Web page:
There are many types of arthritis, but osteoarthritis -- the wear-and-tear-condition that affects us all to one degree or another as we grow older -- is mainly a problem with the cartilage within joints. When a joint works properly, bones, bathed in lubricating synovial fluid, slide along each other smoothly. But arthritis (also called degenerative joint disease) can cause damage to the cartilage on one side, which soon produces disrepair on the other side. The top layer of cartilage becomes worn irregularly or even disappears, allowing bones to rub against each other. That friction causes inflammation, loss of range of motion and eventually deformities.
Both standard medical practice and complementary therapies can do a lot for those who have osteoarthritis.
Non-steroidal anti-inflammatories like Advil (but not Tylenol or aspirin), and some non-steroidals of prescription strength, can alleviate pain but also reduce the inflammation inside the joint that is causing the pain in the first place. They are important in the treatment of osteoarthritis, as are lifestyle choices. Exercise and a healthy weight and a good diet are essential. Physical therapy can help with range of motion issues. Most surgical knee and hip replacements are done because of osteoarthritis, and they can be very effective.
Alternative therapies can also bring a great deal of relief. Here are a few worth looking into:
Good circulation of synovial fluid is crucial to keeping joints healthy. The beauty of yoga is that the poses move joints into extreme but safe positions, allowing all the corners and crevices of the joint to be bathed by this lubricating and life-sustaining fluid. Obviously, yoga helps with range of motion. Also, importantly, PGC1Alpha -- a natural anti-inflammatory produced in the body -- is released by muscles during yoga, and possibly during the practice of Tai Chi as well. Tai Chi, though it doesn't stretch the muscles. It does promote coordination, though, which relieves excess pressure on the joints.
Though quite a bit of research has been done, there is disagreement about how well this ancient Chinese technique works for easing the pain of osteoarthritis. In 2003, the government looked at many clinical trials and concluded that acupuncture may not be effective. But the next year a landmark study showed that acupuncture does help with function and pain relief for people who have osteoarthritis of the knee. Many of my patients feel that acupuncture is beneficial, but I always advise them to check the credentials of the person giving the treatments and to be sure needles are sterilized to prevent the spread of disease. In my experience, acupuncture has indeed reduced arthritic pain, but it has not alleviated the underlying inflammation the way the medicines and yoga do.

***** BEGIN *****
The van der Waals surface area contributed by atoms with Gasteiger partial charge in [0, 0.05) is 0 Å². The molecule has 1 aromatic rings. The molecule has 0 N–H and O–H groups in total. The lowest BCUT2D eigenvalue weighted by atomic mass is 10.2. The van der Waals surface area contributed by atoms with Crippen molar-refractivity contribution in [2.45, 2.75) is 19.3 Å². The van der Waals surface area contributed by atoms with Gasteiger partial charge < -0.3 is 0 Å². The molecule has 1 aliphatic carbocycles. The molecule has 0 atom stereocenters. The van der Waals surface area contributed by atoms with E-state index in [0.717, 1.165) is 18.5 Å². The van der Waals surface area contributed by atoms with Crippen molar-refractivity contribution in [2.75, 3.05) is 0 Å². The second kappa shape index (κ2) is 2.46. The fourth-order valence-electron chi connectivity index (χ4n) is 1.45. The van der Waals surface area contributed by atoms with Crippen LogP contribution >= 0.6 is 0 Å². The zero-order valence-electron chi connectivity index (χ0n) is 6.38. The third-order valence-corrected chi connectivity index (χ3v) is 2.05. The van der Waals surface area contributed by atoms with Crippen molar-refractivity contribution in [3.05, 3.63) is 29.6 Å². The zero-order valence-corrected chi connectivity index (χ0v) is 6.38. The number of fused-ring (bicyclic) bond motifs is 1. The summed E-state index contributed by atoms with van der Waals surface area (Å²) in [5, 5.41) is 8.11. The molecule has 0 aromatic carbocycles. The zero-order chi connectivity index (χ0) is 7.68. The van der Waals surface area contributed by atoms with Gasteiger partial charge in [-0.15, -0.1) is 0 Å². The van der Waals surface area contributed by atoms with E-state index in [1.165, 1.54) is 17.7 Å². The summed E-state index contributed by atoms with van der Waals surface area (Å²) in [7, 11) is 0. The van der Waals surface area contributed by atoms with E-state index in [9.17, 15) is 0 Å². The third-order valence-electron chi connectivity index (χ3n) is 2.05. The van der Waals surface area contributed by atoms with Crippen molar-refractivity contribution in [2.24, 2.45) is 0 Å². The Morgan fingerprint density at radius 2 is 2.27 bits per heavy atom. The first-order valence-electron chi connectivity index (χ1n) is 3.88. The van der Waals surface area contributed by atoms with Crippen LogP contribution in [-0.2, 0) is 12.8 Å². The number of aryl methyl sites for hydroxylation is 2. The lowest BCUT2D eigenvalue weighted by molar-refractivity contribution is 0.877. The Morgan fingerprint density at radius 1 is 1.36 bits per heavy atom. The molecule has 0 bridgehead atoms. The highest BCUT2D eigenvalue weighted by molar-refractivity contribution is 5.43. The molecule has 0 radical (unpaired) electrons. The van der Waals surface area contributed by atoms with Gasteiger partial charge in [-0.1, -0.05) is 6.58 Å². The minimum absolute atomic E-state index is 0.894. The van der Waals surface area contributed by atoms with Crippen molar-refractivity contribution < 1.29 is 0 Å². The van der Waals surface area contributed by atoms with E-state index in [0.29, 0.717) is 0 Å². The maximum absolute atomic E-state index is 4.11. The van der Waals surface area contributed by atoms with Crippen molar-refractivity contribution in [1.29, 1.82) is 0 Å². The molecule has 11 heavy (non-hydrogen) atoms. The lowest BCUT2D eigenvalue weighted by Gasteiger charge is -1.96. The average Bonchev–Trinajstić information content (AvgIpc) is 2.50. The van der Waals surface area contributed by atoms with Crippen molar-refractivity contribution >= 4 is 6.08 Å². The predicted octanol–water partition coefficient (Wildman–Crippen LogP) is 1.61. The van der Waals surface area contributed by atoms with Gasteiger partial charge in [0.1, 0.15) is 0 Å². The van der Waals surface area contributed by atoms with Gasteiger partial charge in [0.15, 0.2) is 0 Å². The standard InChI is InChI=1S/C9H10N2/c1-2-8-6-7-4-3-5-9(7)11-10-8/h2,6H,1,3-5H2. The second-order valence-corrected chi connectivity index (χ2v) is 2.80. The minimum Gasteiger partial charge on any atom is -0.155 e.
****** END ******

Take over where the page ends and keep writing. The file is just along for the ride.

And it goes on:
Glucosamine is a naturally-produced human amino sugar that gets distributed in cartilage and other connective tissue; chondroitin sulfate is a complex carbohydrate that helps cartilage retain water. Many studies have shown that a combination of glucosomine sulfate (the sulfate is important) and chondroitin may reduce the pain and inflammation of osteoarthritis and may even slow disease progression. Some people with moderate-to-severe pain who participated in a large clinical trial conducted by the government did experience significant pain relief when taking these supplements together. About 79 percent of these patients had a 20 percent or greater reduction in pain. Research on these supplements is continuing. At this point studies suggest that these nutrients actually do help rebuild cartilage.
Many of my patients have enthusiastically endorsed both these treatments for reducing the pain and disability of osteoarthritis. The Feldenkrais method of improving movement is gentle and promotes self-awareness. Alexander Technique is postural. Both can be done in groups or privately.
While I have seen reports that ginger can be taken in pill form and used in compresses, I have not seen evidence that it is effective for reducing the pain or disability of osteoarthritis. More research is needed.
For those who have osteoarthritis, the future may bring major advances in drug therapy. But I think we will also see progress on the frontiers of complementary and alternative therapies, including vitamins and other supplements, such as Devils Claw. Examples of work currently being done abound, and here's just one: a study in Denmark has completed implanting tiny gold beads around osteoarthritic knees!
Arthritis is a chronic and inevitable condition -- a process of what they call wear-and-tear. Non-steroidal medications, yoga and chondroitin sulfate represent an effort to find an even stronger process to resist arthritis. I'm confident that there will be further breakthroughs in the not-too-distant future.